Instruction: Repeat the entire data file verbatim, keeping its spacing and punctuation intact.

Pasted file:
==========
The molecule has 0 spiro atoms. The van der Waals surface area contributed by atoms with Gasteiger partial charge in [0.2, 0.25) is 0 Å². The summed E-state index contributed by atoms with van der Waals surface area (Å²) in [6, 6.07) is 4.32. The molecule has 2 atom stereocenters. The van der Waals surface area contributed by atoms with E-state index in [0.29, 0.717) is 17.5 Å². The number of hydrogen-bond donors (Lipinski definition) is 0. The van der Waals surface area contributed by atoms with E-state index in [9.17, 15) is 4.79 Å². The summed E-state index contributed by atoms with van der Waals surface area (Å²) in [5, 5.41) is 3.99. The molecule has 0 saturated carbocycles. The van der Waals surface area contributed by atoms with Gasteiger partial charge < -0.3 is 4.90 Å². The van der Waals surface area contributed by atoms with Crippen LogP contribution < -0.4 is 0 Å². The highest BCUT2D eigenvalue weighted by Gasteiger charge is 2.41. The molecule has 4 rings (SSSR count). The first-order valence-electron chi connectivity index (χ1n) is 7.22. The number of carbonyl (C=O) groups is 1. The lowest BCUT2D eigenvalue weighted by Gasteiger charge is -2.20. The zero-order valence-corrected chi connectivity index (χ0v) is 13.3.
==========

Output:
The molecule has 0 spiro atoms. The van der Waals surface area contributed by atoms with Gasteiger partial charge in [0.2, 0.25) is 0 Å². The summed E-state index contributed by atoms with van der Waals surface area (Å²) in [6, 6.07) is 4.32. The molecule has 2 atom stereocenters. The van der Waals surface area contributed by atoms with E-state index in [0.29, 0.717) is 17.5 Å². The number of hydrogen-bond donors (Lipinski definition) is 0. The van der Waals surface area contributed by atoms with E-state index in [9.17, 15) is 4.79 Å². The summed E-state index contributed by atoms with van der Waals surface area (Å²) in [5, 5.41) is 3.99. The molecule has 0 saturated carbocycles. The van der Waals surface area contributed by atoms with Gasteiger partial charge < -0.3 is 4.90 Å². The van der Waals surface area contributed by atoms with Crippen LogP contribution < -0.4 is 0 Å². The highest BCUT2D eigenvalue weighted by Gasteiger charge is 2.41. The molecule has 4 rings (SSSR count). The first-order valence-electron chi connectivity index (χ1n) is 7.22. The number of carbonyl (C=O) groups is 1. The lowest BCUT2D eigenvalue weighted by Gasteiger charge is -2.20. The zero-order valence-corrected chi connectivity index (χ0v) is 13.3.